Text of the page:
The day had arrived. We prepared for this day for months. Only we didn’t prep in the way most families do for a new arrival.
There was no stocking of diapers or complete nursery; I had even forgotten to buy new bottles. No, our preparation came in the form of multiple doctor appointments per week, MRIs, in-depth ultrasounds and a move into a Ronald McDonald House four hours away.
Our pregnancy was high-risk. But on top of the diagnosis that made it high-risk (posterior urethral valves) we had another diagnosis—bilateral clubbed feet. On top of that diagnosis, was another point that none of the four, local or far-away, high-risk specialists we saw brought up—shortened long bones.
We had an amniocentesis done early in the pregnancy because the doctor was convinced there was something genetically off. It came back normal. But every doctor we saw after told us to be prepared.
An amniocentesis can’t tell you everything.
As the technician poured warm goo over my belly and took out her wand to scan each week, those six words hung over the black and white screen. They were etched into the darkest parts of my heart, where worry and brokenness linger.
My first son has Down syndrome. We walked the tough prenatal diagnosis road before. That road transported us into the world of special needs. And I’m thankful we’re here.
However, once you’ve entered this world, you learn things you can’t unlearn.
You meet people with rare genetic conditions, some of which are not that life-altering, yet some are deadly. Months before I got pregnant, I sat in a church and watched our neighbors say goodbye to their two-year-old daughter.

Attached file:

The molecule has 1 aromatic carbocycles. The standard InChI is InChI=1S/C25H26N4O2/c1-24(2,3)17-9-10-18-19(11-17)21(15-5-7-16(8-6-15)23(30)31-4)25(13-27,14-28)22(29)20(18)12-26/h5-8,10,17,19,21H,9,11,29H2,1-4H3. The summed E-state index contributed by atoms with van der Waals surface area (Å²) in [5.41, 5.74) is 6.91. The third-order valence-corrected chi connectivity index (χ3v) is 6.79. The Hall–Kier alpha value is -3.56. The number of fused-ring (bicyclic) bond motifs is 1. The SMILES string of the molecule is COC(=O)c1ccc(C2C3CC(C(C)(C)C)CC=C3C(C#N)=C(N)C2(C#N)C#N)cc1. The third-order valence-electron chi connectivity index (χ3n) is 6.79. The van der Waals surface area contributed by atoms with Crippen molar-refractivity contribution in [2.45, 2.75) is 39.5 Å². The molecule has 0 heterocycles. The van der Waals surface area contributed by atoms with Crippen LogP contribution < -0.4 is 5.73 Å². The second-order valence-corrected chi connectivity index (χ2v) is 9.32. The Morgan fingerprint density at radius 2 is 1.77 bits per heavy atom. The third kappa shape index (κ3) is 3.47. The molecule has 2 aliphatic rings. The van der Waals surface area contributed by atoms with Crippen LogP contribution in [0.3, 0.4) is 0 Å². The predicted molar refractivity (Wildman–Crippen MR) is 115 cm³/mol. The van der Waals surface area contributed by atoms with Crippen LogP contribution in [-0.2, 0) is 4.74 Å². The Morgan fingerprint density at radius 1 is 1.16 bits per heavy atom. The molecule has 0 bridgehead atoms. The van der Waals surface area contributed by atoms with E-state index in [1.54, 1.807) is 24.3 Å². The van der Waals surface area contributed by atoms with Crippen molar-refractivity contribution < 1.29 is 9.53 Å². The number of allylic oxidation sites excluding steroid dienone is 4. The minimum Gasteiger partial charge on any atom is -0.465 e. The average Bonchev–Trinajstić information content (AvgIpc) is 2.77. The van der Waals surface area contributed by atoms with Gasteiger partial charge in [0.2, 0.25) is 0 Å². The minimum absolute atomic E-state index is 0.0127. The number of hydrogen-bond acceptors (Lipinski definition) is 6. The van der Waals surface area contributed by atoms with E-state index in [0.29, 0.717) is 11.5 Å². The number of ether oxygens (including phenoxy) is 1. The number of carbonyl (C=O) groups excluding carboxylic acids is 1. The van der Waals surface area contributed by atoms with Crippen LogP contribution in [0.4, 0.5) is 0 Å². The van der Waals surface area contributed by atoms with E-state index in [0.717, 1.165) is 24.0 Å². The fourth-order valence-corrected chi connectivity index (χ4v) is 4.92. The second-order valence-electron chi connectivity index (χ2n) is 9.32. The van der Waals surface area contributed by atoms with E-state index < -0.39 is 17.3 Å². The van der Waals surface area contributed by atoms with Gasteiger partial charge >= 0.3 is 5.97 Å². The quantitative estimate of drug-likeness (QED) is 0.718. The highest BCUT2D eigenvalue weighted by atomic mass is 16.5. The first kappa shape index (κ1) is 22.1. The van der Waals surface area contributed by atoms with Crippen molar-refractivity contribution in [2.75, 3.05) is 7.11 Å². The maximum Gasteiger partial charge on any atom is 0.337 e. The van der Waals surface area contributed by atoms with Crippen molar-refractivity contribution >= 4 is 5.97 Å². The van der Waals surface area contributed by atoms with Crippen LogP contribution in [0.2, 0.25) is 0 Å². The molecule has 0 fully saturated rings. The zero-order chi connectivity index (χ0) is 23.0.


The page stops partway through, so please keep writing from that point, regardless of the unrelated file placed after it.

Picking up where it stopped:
On top of dealing with a dangerous diagnosis that was already so complicated, for 23 weeks I worried if the specialist’s suspicions would be confirmed on his birthday.
Per the doctor’s request, I labored unmedicated for 14 hours. Finally, my water broke and I could tell he was coming fast. The room filled with more than a dozen medical professionals. I panicked thinking they may not get the epidural administered on time.
But more than that—I started panicking about seeing him for the first time. Like his brother, would I be able to tell by looking at him? Would I know if he had a form of skeletal dysplasia, like they suggested, or a rare set of gene duplications or deletions?
Three pushes and he was out. The doctor held him up—
“Look, Jillian, look!”
“We’re going to assess him right here, Jillian.”
“Look, Jillian—he has hair!”
I’m assuming she could see the blankness stamped across my face. I did not want to look at him.
Looking at him meant facing my fears, looking at him meant falling in love with him, looking at him meant setting myself up for heartbreak.
I couldn’t imagine getting another diagnosis on top of the two he had. I wondered if this would be the moment my life changed forever, again.
They handed him to me. I kept looking at my husband, “Is he OK? Is he OK?” Thinking he would have the answer I wanted. Then, I finally looked at him.
Happiness may have been absent from that crowded ninth floor delivery room, but love was not. With one look, love started replacing the fear.
Of course, we already loved him, we made tough decisions to give him the best care possible. But, I didn’t feel it. I didn’t feel the love until he calmly looked into my eyes with a deeply furrowed brow and I smiled—he’s skeptical, like me.
They took him to the NICU where he stayed for 10 days.
As we sat by his bedside each day, I didn’t feel happy, but love grew, a determination was forged and my weakened postpartum body and soul were strengthened.
That strength was needed. Our son did not have any additional genetic diagnoses, but we had a fight in front of us.
I didn’t feel happy the day my son was born. I didn’t get the birth story I wanted. Stress was unavoidable, but so was love. Happiness isn’t what carries us through the hard times, only love can do that.